- The TRUTH About America's Water
- Water Pollutants that Cause Illness
- Are Minerals in Water Important for Health?
- Top 5 Drinking Water Contaminants
- Do I Need a Whole House Water Filter?
- Do You Need Softened Water for Your Home?
- Water Filtration or Purification – Key Differences
- Why do we need to remove chlorine from our whole house?
- Where Does Our Drinking Water Come From?
- Top 5 Hard Water Problems for Homeowners
The Importance to Test for Total Coliforms and Fecal Coliforms in Water
To put it briefly, these organisms are good indicators of the potential contamination of a water source. Coliform bacteria have been used to evaluate the general quality of water. Testing for coliform bacteria is faster and cheaper than testing for specific organisms and pathogens. U.S. Public Health Service established a standard in 1914. Coliforms include all aerobic and facultatively anaerobic, gram-negative, non-spore-forming bacilli that, when incubated at 35 C, can ferment lactose and produce gas (CO2) within 48 hrs. Fecal coliforms are the coliform bacteria that originate specifically from the intestinal tract of warm-blooded animals (e.g., humans, beavers, raccoons, etc.).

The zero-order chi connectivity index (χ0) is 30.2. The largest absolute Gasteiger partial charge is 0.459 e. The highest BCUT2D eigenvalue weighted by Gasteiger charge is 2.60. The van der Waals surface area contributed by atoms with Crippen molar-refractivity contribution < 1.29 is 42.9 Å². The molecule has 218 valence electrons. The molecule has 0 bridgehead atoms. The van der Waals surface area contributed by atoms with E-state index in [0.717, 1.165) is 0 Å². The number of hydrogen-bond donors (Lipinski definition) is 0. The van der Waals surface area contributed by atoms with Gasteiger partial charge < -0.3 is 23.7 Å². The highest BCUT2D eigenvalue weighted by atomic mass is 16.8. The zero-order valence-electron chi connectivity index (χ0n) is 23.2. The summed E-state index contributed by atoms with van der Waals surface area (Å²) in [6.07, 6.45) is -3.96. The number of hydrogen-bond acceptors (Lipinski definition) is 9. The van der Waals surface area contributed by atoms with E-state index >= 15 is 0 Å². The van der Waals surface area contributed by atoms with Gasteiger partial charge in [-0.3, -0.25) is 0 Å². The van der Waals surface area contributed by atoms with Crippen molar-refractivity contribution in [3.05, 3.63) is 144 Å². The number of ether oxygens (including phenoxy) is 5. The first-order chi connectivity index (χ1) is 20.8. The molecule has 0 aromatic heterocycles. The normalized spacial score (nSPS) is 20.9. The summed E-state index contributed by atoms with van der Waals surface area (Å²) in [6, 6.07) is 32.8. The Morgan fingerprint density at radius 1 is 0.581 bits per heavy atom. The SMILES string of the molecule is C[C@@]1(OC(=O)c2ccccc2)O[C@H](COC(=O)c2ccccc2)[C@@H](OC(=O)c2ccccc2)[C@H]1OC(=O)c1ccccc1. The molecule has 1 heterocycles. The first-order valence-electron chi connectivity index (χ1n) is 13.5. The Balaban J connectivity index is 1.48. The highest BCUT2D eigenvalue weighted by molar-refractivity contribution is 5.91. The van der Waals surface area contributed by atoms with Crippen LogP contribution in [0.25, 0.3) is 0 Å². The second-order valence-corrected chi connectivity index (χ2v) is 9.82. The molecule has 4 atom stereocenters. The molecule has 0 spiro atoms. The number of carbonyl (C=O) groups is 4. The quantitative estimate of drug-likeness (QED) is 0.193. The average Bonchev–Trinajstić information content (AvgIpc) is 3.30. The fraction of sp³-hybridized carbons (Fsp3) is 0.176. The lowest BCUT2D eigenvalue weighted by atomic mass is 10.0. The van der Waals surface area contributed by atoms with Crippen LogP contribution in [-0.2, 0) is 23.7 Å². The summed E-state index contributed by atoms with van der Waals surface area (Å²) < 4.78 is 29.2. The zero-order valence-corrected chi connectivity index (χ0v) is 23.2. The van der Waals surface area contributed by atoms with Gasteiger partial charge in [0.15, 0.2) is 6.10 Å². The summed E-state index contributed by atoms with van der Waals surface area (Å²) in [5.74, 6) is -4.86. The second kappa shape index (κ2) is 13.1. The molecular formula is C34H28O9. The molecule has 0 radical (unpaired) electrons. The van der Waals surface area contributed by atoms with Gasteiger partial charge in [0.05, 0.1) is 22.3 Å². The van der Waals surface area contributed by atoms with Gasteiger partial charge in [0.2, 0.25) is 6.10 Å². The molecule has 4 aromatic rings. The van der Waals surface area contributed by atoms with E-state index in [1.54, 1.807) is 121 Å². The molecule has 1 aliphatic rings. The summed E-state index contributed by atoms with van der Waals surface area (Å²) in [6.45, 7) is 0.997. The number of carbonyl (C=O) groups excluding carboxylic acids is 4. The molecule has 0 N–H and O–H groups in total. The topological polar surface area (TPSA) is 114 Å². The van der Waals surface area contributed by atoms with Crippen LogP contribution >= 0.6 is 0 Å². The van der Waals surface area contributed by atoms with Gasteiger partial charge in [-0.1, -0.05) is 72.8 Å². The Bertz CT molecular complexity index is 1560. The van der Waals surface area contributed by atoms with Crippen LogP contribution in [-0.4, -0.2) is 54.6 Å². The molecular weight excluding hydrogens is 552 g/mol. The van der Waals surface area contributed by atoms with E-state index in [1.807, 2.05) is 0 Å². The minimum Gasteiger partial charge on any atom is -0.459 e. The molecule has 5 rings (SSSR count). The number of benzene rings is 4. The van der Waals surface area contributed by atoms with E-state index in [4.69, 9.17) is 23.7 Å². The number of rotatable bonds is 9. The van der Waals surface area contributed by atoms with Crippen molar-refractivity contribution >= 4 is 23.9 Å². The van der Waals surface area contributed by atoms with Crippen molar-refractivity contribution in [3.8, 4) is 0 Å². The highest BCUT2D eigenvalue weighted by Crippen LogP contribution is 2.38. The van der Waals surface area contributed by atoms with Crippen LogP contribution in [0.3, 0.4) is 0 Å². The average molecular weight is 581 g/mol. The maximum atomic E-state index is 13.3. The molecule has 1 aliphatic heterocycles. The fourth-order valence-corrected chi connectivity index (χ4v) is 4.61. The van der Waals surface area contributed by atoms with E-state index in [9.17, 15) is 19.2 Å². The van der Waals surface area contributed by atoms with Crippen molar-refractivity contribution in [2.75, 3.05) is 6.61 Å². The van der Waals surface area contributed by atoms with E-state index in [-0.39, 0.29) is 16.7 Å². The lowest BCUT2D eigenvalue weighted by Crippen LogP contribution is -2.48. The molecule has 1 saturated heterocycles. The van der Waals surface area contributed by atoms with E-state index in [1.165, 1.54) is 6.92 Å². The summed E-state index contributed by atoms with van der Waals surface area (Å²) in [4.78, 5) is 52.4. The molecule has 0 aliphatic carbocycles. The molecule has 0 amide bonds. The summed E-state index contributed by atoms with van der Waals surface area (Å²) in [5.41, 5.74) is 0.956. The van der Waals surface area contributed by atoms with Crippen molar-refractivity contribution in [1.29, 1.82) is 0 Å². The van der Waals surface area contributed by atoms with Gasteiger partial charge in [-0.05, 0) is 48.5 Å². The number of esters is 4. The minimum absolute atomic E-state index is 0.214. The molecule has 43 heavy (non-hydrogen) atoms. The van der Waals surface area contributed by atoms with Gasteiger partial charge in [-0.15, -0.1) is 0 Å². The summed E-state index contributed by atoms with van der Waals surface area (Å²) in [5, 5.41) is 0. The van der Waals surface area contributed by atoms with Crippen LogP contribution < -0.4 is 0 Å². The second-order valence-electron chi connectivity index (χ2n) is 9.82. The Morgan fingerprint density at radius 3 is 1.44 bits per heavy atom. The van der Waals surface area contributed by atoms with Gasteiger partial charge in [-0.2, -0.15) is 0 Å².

They are cultured by increasing the incubation temperature to 44.5 C and using somewhat different growth media. Two other groups of bacteria that are present in feces are: fecal streptococci and Clostridium. Clostridia spores can survive a long time during adverse conditions. This genus occurs naturally in soils and polluted waters; it is not used for monitoring purposes. Fecal streptococci and enterococci are terms that have been used interchangeably; however, there are some differences between the two groups.
Coliform organisms are used as indicators of water pollution. The coliform organism is a very common rod-shaped bacterium, not thought of as disease causing to humans. Because pathogenic bacteria in wastes and polluted waters are usually much lower in numbers and much harder to isolate and identify than coliforms, which are usually in high numbers in polluted water, total coliforms are used as a general indicator of potential contamination with pathogenic organisms. However, many coliform bacteria live in the soil, and these organisms may be the source of those that appear in the water, especially surface water. Fecal coliforms, on the other hand, are more specific because they refer to the coliforms that live in the intestinal tract of humans and many other animals.